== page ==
|This is the Weston-Mott powerhouse #6 built in 1909. After Buick took over this building it became Buick building #36. This view is looking southwest from north of the Imperial Wheel company. This building was removed around 1936.|
Sunday, March 30, 2008
|A downed stack.|
|Same view during demolition.|
A 1974 story on the powerhouse.
|This is a clip from my home movies at Buick. This view is from the parking lot for building #94 facing north on a cold November in 1995. I was listening to the Moody Blues "Key's of the Kingdom". This structure was demolished in 2004.|
|The yellow star shows Albert Champion's first office in Flint which was located in Buick's factory #01. The red one shows the office of the Buick manager.|
This photo from 1909 shows they were still going by the name Champion. Link: For more on A.C. and Champion.
Albert Champion was born in Paris France. His original sparking plug business was located in Boston and was called the "Champion Spark Plug Company". When Durant brought this company to Flint they were still operating under the Champion name, but because that company was still in operation (a legal dispute) they simply used Alberts initials, thus A.C. was born. 1927 death notice.
|This is 1936 looking north from the roof of the A.C. plant on Industrial Avenue. That is the old W.F. Stewart factory #3 at the right. The background is filled with the Buick factory. Factory #08 garage is in the center with the old Weston-Mott at the left. There is much to see in the background. Link for more on this.|
Louis Chevrolet and his "Buick Bug".
Bob Burman in his "Buick Bug".
Louis Chevrolet and Bob Burman in their "Buick Bugs". Shown below is the original un-retouched photo showing the grandstands at Indy still under construction.
Louis Chevrolet after an accident in his "Buick Bug".
The Bug at the Howard showroom.
This is in San Francisco during the early '20s after it was rescued from a barn at Bob Burman's widows farm. C.S.Howard had it stored at his San Francisco dealership for some years where it was seen by Buick engineer Charley Chayne who restored it at Buick engineering in Flint, eventually it was turned over for display at the Sloan and Buick Gallery in Flint, Michigan.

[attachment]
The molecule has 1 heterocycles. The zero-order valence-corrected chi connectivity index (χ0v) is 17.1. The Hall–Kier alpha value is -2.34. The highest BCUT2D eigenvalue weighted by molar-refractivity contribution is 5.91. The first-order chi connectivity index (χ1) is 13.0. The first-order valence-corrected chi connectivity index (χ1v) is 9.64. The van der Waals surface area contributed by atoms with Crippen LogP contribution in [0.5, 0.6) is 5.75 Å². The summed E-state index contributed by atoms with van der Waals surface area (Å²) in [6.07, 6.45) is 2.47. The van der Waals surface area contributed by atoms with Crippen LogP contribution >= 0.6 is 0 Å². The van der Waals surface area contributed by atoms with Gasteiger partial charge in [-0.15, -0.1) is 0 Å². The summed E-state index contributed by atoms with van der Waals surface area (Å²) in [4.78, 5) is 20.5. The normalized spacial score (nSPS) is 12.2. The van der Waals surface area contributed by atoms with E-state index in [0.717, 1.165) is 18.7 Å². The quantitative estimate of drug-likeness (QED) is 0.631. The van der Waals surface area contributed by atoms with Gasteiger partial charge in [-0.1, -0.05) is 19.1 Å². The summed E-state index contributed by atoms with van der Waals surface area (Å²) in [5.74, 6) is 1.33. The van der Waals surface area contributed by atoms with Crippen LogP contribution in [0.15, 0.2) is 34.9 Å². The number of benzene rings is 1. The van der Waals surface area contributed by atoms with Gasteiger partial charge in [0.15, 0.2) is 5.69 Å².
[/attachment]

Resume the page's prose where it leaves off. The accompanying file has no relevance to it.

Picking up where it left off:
The Buick bug in White.
Two midget Buick racers.
An early magazine ad showing Bob Burman in his Bug.
Special "60" specs.
Louis Chevrolet in his Bug. The only surviving Bug is "Wild" Bob Burman's car. It was rescued from his widows barn in the early '20s.
The "Bug" on it's way to a show.
Aerial view of A.C. on Industrial also showing Stewart factory #3 at upper right.
Original photo of the first A.C. plant on Industrial Avenue looking east.
Here's a rare shot of the "Buick Bug" painted white.
This is the Buick "Bug" at the Sloan Museum in Flint Michigan.
This view facing north east shows factory #04 body receiving behind the Buick Bug in 1971.
A.C. War work. Read this magazine.
This photo of the Buick Bug shows A.C. in the background in 1971.This view from the Main Office parking lot is facing southeast.
This great photo from Leonard Thygesen's collection shows the whole area of Buick including the surrounding area.
I made this rough overlay just to show the relative position of the A.C. factory in conjunction with the Buick factories along Industrial Avenue. The A.C. plant was built on either side of Industrial with bridge's connecting the east and west wings. This view is facing northeast. I don't remember when the A.C. plant was demolished but it was still there in the early 70's.
The A.C. factory when it was still named Champion Ignition Company. This is 1913. This view is facing north with Industrial Avenue on the left. The Buick plant water tower is in the distance. W.F. Stewart factory #3 is on the right in the background. Link here for more.
This rendering of the Champion factory is mostly correct but all the surrounding buildings are not. This view is facing southeast with Industrial Avenue in the foreground.